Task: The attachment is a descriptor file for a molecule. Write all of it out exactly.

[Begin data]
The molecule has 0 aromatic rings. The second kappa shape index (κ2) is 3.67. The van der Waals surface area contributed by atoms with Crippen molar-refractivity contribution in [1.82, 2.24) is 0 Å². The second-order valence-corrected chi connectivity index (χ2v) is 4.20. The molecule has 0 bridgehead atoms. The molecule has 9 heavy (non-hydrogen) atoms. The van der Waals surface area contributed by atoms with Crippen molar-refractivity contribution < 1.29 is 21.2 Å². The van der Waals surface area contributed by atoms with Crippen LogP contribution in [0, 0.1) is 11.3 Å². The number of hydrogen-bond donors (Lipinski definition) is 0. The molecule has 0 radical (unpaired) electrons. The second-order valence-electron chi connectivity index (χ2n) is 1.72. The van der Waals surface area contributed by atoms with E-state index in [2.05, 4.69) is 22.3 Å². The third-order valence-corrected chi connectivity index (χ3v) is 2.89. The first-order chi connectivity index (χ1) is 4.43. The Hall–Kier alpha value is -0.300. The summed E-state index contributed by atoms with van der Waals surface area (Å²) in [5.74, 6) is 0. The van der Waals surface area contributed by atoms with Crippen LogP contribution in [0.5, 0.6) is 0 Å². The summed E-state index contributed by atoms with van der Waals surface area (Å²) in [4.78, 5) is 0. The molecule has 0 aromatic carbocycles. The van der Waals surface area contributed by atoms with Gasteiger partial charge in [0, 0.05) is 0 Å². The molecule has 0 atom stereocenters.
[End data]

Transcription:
The molecule has 0 aromatic rings. The second kappa shape index (κ2) is 3.67. The van der Waals surface area contributed by atoms with Crippen molar-refractivity contribution in [1.82, 2.24) is 0 Å². The second-order valence-corrected chi connectivity index (χ2v) is 4.20. The molecule has 0 bridgehead atoms. The molecule has 9 heavy (non-hydrogen) atoms. The van der Waals surface area contributed by atoms with Crippen molar-refractivity contribution < 1.29 is 21.2 Å². The van der Waals surface area contributed by atoms with Crippen LogP contribution in [0, 0.1) is 11.3 Å². The number of hydrogen-bond donors (Lipinski definition) is 0. The molecule has 0 radical (unpaired) electrons. The second-order valence-electron chi connectivity index (χ2n) is 1.72. The van der Waals surface area contributed by atoms with E-state index in [2.05, 4.69) is 22.3 Å². The third-order valence-corrected chi connectivity index (χ3v) is 2.89. The first-order chi connectivity index (χ1) is 4.43. The Hall–Kier alpha value is -0.300. The summed E-state index contributed by atoms with van der Waals surface area (Å²) in [5.74, 6) is 0. The van der Waals surface area contributed by atoms with Crippen LogP contribution in [0.5, 0.6) is 0 Å². The summed E-state index contributed by atoms with van der Waals surface area (Å²) in [4.78, 5) is 0. The molecule has 0 aromatic carbocycles. The van der Waals surface area contributed by atoms with Gasteiger partial charge in [0, 0.05) is 0 Å². The molecule has 0 atom stereocenters.